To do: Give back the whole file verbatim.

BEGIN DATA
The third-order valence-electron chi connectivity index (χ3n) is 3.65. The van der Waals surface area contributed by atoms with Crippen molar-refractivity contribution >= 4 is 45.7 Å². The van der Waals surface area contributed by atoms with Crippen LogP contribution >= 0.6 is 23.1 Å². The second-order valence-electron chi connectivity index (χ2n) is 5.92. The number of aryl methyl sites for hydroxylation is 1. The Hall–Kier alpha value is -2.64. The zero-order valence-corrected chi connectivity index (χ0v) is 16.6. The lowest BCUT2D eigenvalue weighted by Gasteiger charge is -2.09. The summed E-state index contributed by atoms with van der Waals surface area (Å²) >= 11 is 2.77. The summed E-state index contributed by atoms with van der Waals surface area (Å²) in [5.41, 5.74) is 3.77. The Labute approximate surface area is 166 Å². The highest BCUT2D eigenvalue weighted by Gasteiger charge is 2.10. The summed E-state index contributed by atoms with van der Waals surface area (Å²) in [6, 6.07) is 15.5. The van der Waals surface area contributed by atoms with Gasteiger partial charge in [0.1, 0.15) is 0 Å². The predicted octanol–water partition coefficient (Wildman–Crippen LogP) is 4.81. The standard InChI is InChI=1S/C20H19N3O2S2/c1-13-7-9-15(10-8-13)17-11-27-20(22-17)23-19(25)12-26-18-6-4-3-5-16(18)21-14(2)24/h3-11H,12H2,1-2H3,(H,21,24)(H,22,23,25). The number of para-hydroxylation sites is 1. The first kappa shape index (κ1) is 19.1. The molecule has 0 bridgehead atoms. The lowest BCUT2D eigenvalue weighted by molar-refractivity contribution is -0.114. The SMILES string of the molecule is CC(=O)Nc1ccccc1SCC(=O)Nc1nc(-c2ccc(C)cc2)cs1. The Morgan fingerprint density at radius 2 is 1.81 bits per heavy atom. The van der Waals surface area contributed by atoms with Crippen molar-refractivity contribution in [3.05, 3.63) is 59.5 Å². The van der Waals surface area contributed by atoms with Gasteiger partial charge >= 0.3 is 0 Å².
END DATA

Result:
The third-order valence-electron chi connectivity index (χ3n) is 3.65. The van der Waals surface area contributed by atoms with Crippen molar-refractivity contribution >= 4 is 45.7 Å². The van der Waals surface area contributed by atoms with Crippen LogP contribution >= 0.6 is 23.1 Å². The second-order valence-electron chi connectivity index (χ2n) is 5.92. The number of aryl methyl sites for hydroxylation is 1. The Hall–Kier alpha value is -2.64. The zero-order valence-corrected chi connectivity index (χ0v) is 16.6. The lowest BCUT2D eigenvalue weighted by Gasteiger charge is -2.09. The summed E-state index contributed by atoms with van der Waals surface area (Å²) >= 11 is 2.77. The summed E-state index contributed by atoms with van der Waals surface area (Å²) in [5.41, 5.74) is 3.77. The Labute approximate surface area is 166 Å². The highest BCUT2D eigenvalue weighted by Gasteiger charge is 2.10. The summed E-state index contributed by atoms with van der Waals surface area (Å²) in [6, 6.07) is 15.5. The van der Waals surface area contributed by atoms with Gasteiger partial charge in [0.1, 0.15) is 0 Å². The predicted octanol–water partition coefficient (Wildman–Crippen LogP) is 4.81. The standard InChI is InChI=1S/C20H19N3O2S2/c1-13-7-9-15(10-8-13)17-11-27-20(22-17)23-19(25)12-26-18-6-4-3-5-16(18)21-14(2)24/h3-11H,12H2,1-2H3,(H,21,24)(H,22,23,25). The number of para-hydroxylation sites is 1. The first kappa shape index (κ1) is 19.1. The molecule has 0 bridgehead atoms. The lowest BCUT2D eigenvalue weighted by molar-refractivity contribution is -0.114. The SMILES string of the molecule is CC(=O)Nc1ccccc1SCC(=O)Nc1nc(-c2ccc(C)cc2)cs1. The Morgan fingerprint density at radius 2 is 1.81 bits per heavy atom. The van der Waals surface area contributed by atoms with Crippen molar-refractivity contribution in [3.05, 3.63) is 59.5 Å². The van der Waals surface area contributed by atoms with Gasteiger partial charge >= 0.3 is 0 Å².